Revolutionary Albany: The Battles of Saratoga & Loyalist Opposition
In the first days of August, 1777, Albany seemed doomed to be overrun by the British. General John Burgoyne had taken Crown Point, Fort Ticonderoga, Fort George, Fort Anne, Fort Edward and Fort Miller, the last substantial fortified place protecting the city from the north. To the west at Fort Stanwix, a siege was underway requiring many of General Philip Schyuler’s troops being sent to that fort’s defense from their camp on Van Schaick Island, now in the city of Cohoes.
Burgoyne however, had severely stretched his supply line. He was now having problems bringing up food and supplies over primitive roads that had been severely rutted and nearly destroyed by the Revolutionaries. He had to slow down to wait for food and had to keep his supply line protected all the way back to Canada, spreading his troops more thinly. [Read more…] about Revolutionary Albany: The Battles of Saratoga & Loyalist Opposition
Revolutionary Albany: Setbacks As The War Presses Toward Albany
After a late-summer of preparations, too late in the fall of 1775, the Colonial Army mounted a two-pronged invasion of Canada. General Schuyler invaded Montreal from Fort Ticonderoga and General Benedict Arnold attacked Quebec.
Schuyler fell ill and was replaced by General Richard Montgomery. Montgomery took Montreal and then marched to assist Arnold at Quebec. [Read more…] about Revolutionary Albany: Setbacks As The War Presses Toward Albany
Revolutionary Albany: Supplying Ticonderoga, Dealing With Loyalists & Haudenosaunee (Iroquois) Relations
In early May, 1775 the Revolutionary War was underway on largely local scale. The attack on the British forces leaving Lexington and Concord had happened less than a month earlier, and 4,500 British troops had landed in Boston.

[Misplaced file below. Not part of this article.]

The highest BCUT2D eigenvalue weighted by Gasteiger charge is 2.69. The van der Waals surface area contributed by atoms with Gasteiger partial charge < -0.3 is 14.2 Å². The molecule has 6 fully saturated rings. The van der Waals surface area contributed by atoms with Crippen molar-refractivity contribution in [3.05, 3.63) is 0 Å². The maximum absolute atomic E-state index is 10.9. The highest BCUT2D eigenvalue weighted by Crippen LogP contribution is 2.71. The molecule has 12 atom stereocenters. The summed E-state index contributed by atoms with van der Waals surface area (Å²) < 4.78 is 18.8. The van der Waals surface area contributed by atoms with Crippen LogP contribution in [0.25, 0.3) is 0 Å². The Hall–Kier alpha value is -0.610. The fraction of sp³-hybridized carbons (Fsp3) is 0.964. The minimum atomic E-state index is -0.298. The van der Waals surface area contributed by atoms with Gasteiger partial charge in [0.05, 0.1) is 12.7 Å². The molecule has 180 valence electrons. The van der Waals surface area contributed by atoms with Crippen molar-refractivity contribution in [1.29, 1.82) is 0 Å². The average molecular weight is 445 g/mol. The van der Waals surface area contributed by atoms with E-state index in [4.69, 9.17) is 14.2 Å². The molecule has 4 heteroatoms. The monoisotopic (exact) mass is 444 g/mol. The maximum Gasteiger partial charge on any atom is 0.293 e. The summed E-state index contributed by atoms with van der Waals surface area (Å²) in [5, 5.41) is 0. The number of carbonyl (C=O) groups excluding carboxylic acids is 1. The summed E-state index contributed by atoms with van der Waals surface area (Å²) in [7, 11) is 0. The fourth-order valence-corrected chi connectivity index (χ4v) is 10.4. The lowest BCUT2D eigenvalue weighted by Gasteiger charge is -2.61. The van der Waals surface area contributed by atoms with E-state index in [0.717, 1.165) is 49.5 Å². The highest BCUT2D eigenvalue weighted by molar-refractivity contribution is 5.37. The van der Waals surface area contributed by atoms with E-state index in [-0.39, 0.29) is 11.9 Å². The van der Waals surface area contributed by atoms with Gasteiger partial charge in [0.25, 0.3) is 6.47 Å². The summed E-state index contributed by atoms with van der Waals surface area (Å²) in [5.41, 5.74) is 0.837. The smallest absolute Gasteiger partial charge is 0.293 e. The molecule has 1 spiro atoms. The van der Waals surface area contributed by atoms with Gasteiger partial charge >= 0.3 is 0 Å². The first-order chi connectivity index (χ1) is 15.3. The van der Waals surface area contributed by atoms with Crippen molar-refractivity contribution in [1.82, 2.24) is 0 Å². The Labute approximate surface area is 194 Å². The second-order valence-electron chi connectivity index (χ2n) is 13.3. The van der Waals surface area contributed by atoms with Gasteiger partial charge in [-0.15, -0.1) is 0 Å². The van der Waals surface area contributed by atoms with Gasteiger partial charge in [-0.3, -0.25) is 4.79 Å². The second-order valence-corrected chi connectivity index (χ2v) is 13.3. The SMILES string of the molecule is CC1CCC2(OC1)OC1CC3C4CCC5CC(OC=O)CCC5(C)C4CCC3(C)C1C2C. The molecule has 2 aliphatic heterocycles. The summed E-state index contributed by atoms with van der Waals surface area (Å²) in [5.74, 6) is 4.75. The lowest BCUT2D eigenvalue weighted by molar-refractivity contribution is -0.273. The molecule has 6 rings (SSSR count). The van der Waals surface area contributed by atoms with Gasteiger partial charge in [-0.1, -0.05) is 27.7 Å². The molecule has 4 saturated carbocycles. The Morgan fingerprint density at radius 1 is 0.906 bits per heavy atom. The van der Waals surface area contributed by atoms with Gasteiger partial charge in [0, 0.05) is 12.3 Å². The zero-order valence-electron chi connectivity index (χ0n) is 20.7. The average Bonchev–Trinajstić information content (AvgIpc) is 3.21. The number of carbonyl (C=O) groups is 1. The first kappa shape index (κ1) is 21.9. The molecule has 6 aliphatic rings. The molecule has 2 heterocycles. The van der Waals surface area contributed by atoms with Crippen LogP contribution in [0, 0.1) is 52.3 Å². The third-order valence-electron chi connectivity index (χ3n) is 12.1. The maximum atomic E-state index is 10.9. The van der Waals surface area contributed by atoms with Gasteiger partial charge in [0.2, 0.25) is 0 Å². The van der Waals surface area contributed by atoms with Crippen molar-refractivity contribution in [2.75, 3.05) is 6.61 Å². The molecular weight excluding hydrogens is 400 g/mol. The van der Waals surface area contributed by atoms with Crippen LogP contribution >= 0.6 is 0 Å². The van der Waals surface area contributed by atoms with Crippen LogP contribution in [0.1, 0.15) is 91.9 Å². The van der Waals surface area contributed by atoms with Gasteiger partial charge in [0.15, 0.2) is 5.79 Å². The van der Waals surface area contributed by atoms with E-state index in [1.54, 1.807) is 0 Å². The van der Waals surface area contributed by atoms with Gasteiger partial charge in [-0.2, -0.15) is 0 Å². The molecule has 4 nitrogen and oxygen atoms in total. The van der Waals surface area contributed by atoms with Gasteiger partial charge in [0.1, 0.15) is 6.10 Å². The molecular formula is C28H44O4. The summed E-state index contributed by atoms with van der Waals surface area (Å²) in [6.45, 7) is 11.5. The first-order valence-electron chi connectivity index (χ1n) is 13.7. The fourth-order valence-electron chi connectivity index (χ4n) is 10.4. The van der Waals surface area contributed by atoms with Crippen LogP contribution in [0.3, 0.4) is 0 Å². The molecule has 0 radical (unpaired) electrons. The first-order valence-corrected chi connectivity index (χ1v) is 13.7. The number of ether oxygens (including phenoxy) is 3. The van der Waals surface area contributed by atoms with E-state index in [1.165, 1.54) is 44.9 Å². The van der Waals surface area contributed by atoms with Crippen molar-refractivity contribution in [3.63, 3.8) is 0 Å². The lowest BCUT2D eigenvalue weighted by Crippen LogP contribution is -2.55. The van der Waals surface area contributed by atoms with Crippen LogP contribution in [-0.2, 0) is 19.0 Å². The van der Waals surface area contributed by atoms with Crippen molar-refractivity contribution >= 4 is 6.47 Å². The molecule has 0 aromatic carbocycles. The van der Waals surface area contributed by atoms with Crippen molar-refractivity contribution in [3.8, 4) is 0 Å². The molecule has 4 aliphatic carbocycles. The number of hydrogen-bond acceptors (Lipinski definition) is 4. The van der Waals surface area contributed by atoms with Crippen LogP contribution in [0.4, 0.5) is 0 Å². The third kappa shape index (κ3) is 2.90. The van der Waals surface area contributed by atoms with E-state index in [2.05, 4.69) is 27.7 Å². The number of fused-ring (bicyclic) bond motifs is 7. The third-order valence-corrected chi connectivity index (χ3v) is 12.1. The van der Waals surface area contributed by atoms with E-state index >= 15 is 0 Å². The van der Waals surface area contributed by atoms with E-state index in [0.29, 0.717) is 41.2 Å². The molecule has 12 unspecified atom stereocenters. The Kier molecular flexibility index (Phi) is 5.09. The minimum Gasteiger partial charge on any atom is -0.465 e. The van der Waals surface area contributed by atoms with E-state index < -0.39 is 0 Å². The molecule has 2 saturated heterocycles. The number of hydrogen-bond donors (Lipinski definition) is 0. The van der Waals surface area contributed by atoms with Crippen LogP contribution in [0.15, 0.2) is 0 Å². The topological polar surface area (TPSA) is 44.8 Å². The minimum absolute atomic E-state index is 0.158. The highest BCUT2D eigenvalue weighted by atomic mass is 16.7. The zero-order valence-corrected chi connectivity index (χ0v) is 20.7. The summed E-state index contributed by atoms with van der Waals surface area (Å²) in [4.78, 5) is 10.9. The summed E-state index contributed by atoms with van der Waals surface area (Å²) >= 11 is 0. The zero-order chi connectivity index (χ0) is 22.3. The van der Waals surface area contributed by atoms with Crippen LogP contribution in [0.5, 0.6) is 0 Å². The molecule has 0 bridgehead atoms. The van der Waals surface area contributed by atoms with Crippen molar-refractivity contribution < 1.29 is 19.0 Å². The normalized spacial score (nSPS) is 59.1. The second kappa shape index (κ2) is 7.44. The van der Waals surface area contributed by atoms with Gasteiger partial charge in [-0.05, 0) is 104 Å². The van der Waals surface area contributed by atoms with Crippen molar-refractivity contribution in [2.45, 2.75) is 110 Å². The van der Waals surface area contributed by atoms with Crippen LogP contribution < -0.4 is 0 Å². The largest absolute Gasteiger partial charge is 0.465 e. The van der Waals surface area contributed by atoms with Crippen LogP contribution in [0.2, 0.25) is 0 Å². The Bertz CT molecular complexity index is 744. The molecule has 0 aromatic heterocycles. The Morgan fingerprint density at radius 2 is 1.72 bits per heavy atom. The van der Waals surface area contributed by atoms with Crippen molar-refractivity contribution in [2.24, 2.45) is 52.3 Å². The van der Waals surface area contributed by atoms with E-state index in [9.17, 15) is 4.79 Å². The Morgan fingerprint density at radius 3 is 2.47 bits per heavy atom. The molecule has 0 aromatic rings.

The lightly defended Fort Ticonderoga was taken on the morning of May 10, 1775, in a surprise attack by the Ethan Allen and his Green Mountain Boys, with the help of Benedict Arnold. The fort had been held by the British for 16 years, since it was taken from the French in 1759. [Read more…] about Revolutionary Albany: Supplying Ticonderoga, Dealing With Loyalists & Haudenosaunee (Iroquois) Relations
The Marquis de Chastellux’s Visit To Saratoga Battlefield
The 1777 battles of Saratoga drew visitors to the region even before the Revolutionary War ended.
It is well known that the American victory at Saratoga garnered the outright support of the French. Not only did the French decide to send part of their navy, but they also sent troops under Marshal Jean-Baptiste Donatien de Vimeur, comte de Rochambeau.
A member of Rochambeau’s staff, François Jean de Beauvoir, Marquis de Chastellux, was particularly interested in the Battles of Saratoga. Being the ninth child of an aristocratic family, Chastellux entered into a military career. Eventually his military career and his knowledge of English led him to join Rochambeau’s staff, which brought him to the United States. [Read more…] about The Marquis de Chastellux’s Visit To Saratoga Battlefield